Microsoft India, CBSE partner up to encrypt the exam system for Class 10 and Class 12

  • CBSE and Microsoft India have partnered together to digitally encrypt Class 10 and Class 12 examination papers.
  • The entire process can be digitally monitored using a software solution that’s built on Windows 10 and Office 365.
  • A pilot test conducted in a Class X compartmental examination was successful.
Exam papers leaking in India are, unfortunately, a common phenomenon. From metropolitan cities to regional cases, there are quite a few chinks in the armour for the Central Board of Secondary Education (CBSE). In order to address these concerns, CBSE has partnered up with Microsoft to encrypt the secondary school examinations in India.

Microsoft’s solutions have already been witness to a successful pilot which was conducted during one of Class 10’s compartmental examinations. Which is why they’re now going to launch the program for Class 10 and Class 12 classes pan-India across 20,299 schools.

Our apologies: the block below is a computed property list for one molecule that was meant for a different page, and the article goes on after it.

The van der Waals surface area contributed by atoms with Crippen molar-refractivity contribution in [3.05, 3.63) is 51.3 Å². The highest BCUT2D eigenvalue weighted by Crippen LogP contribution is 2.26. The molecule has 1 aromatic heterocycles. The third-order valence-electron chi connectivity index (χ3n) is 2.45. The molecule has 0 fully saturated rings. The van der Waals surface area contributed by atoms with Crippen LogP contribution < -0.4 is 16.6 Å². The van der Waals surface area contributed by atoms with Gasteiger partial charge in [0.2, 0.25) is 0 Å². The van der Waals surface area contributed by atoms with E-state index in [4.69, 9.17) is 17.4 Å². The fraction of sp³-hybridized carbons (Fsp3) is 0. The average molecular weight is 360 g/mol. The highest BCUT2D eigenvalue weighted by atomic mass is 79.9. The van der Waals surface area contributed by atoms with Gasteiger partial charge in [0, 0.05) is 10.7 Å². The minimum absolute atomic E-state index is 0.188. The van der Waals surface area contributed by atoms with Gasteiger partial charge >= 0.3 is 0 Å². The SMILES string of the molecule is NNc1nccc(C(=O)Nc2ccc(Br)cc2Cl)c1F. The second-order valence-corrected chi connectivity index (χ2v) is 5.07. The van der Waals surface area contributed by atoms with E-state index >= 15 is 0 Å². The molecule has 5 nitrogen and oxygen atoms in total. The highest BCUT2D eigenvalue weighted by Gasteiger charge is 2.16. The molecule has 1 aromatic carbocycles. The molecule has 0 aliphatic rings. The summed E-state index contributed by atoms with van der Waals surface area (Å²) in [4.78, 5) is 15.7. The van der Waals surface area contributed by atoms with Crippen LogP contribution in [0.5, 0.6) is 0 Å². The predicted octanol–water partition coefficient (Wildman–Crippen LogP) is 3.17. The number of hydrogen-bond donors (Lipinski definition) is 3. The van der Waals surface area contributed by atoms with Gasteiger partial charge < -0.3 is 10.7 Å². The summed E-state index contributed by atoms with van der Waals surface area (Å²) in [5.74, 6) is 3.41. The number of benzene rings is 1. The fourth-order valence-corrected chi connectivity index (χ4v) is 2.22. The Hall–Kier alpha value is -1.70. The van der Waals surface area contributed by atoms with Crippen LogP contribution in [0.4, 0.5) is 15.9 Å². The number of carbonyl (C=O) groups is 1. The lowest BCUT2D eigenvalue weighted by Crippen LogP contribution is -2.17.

Encrypted conversations

Using a software solution that’s built on Windows 10 and Office 365, the Controller of Examination can monitor the whole pipeline. It starts with the CBSE administration initiating the process at his end.

Once that’s done there’s an outflow of emails to each of the exam centers with a link to OneDrive, Microsoft’s file-hosting service, enclosed within. The exam administrator can then download the exam paper that is specific to his exam centre.

All the papers are watermarked so that they can be tracked in case of a leak and even the exam administrator has to clear a two-factor authentication to access the papers.

None of this can even be activated until it’s 30 minutes to the exam start time. This measure alone reduces the risk of a leak by limiting the preemptive time frame.

Paper leaks and examination controversy is no stranger to India. It’s actually one of the many reasons that the government conducts a lot of its entrance exams online in partnership with TCS iON, a unit of Tata Consultancy. Since their examinations are completely online, the scope for human error is greatly reduced.

Time alone will tell whether or not Microsoft’s solution will hold up to the promise of saving time and money while increasing security.

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